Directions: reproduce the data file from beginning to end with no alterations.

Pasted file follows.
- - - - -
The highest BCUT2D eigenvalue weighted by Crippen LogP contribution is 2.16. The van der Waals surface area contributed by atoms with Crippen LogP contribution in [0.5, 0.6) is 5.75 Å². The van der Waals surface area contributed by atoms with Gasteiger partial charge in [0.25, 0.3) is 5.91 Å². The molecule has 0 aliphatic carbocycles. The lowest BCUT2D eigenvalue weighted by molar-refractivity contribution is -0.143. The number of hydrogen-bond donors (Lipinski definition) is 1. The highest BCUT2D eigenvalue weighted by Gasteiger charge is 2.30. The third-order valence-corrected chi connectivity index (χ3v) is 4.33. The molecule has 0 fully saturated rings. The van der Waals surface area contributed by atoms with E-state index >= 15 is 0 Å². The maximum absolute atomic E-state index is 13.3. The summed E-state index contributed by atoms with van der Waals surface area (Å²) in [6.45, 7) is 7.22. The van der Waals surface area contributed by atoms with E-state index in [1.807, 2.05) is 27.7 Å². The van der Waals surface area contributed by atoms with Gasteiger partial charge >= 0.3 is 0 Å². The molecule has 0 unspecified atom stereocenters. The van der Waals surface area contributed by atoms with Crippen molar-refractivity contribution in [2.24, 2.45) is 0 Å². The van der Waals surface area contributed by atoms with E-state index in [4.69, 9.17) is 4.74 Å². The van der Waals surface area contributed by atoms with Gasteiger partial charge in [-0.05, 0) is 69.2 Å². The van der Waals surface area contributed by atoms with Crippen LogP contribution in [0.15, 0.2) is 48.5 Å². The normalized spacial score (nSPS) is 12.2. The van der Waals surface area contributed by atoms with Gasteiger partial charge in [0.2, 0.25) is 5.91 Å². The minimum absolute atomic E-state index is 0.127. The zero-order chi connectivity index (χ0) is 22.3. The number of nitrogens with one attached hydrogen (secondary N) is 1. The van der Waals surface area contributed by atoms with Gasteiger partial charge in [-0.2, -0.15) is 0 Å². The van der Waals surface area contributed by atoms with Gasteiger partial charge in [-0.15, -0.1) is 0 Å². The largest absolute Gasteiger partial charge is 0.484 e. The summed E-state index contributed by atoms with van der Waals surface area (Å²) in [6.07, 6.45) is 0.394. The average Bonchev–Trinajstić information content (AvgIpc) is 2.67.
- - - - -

The highest BCUT2D eigenvalue weighted by Crippen LogP contribution is 2.16. The van der Waals surface area contributed by atoms with Crippen LogP contribution in [0.5, 0.6) is 5.75 Å². The van der Waals surface area contributed by atoms with Gasteiger partial charge in [0.25, 0.3) is 5.91 Å². The molecule has 0 aliphatic carbocycles. The lowest BCUT2D eigenvalue weighted by molar-refractivity contribution is -0.143. The number of hydrogen-bond donors (Lipinski definition) is 1. The highest BCUT2D eigenvalue weighted by Gasteiger charge is 2.30. The third-order valence-corrected chi connectivity index (χ3v) is 4.33. The molecule has 0 fully saturated rings. The van der Waals surface area contributed by atoms with E-state index >= 15 is 0 Å². The maximum absolute atomic E-state index is 13.3. The summed E-state index contributed by atoms with van der Waals surface area (Å²) in [6.45, 7) is 7.22. The van der Waals surface area contributed by atoms with E-state index in [1.807, 2.05) is 27.7 Å². The van der Waals surface area contributed by atoms with Gasteiger partial charge >= 0.3 is 0 Å². The molecule has 0 unspecified atom stereocenters. The van der Waals surface area contributed by atoms with Crippen molar-refractivity contribution in [2.24, 2.45) is 0 Å². The van der Waals surface area contributed by atoms with E-state index in [4.69, 9.17) is 4.74 Å². The van der Waals surface area contributed by atoms with Gasteiger partial charge in [-0.05, 0) is 69.2 Å². The van der Waals surface area contributed by atoms with Crippen LogP contribution in [0.15, 0.2) is 48.5 Å². The normalized spacial score (nSPS) is 12.2. The van der Waals surface area contributed by atoms with Gasteiger partial charge in [0.2, 0.25) is 5.91 Å². The minimum absolute atomic E-state index is 0.127. The zero-order chi connectivity index (χ0) is 22.3. The number of nitrogens with one attached hydrogen (secondary N) is 1. The van der Waals surface area contributed by atoms with Gasteiger partial charge in [-0.2, -0.15) is 0 Å². The van der Waals surface area contributed by atoms with Gasteiger partial charge in [-0.15, -0.1) is 0 Å². The largest absolute Gasteiger partial charge is 0.484 e. The summed E-state index contributed by atoms with van der Waals surface area (Å²) in [6.07, 6.45) is 0.394. The average Bonchev–Trinajstić information content (AvgIpc) is 2.67.